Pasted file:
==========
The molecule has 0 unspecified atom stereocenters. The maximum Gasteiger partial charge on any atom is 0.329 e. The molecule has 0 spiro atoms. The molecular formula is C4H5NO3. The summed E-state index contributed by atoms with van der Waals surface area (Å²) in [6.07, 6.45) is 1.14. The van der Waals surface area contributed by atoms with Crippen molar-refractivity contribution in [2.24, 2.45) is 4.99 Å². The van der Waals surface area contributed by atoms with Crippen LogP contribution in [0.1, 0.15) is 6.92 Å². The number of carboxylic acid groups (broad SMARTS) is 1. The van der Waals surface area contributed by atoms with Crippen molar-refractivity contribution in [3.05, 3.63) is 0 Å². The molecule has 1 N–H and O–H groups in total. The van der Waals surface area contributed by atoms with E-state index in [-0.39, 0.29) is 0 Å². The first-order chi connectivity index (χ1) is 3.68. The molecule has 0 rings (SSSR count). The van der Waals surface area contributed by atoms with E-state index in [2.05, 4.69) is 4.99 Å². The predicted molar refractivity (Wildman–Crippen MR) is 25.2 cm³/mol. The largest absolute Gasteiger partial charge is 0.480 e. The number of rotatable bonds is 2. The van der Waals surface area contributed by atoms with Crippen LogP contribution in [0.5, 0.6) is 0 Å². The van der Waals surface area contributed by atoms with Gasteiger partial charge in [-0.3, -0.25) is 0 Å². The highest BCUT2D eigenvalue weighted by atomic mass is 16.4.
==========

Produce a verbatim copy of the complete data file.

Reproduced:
The molecule has 0 unspecified atom stereocenters. The maximum Gasteiger partial charge on any atom is 0.329 e. The molecule has 0 spiro atoms. The molecular formula is C4H5NO3. The summed E-state index contributed by atoms with van der Waals surface area (Å²) in [6.07, 6.45) is 1.14. The van der Waals surface area contributed by atoms with Crippen molar-refractivity contribution in [2.24, 2.45) is 4.99 Å². The van der Waals surface area contributed by atoms with Crippen LogP contribution in [0.1, 0.15) is 6.92 Å². The number of carboxylic acid groups (broad SMARTS) is 1. The van der Waals surface area contributed by atoms with Crippen molar-refractivity contribution in [3.05, 3.63) is 0 Å². The molecule has 1 N–H and O–H groups in total. The van der Waals surface area contributed by atoms with E-state index in [-0.39, 0.29) is 0 Å². The first-order chi connectivity index (χ1) is 3.68. The molecule has 0 rings (SSSR count). The van der Waals surface area contributed by atoms with E-state index in [2.05, 4.69) is 4.99 Å². The predicted molar refractivity (Wildman–Crippen MR) is 25.2 cm³/mol. The largest absolute Gasteiger partial charge is 0.480 e. The number of rotatable bonds is 2. The van der Waals surface area contributed by atoms with Crippen LogP contribution in [0.5, 0.6) is 0 Å². The van der Waals surface area contributed by atoms with Gasteiger partial charge in [-0.3, -0.25) is 0 Å². The highest BCUT2D eigenvalue weighted by atomic mass is 16.4.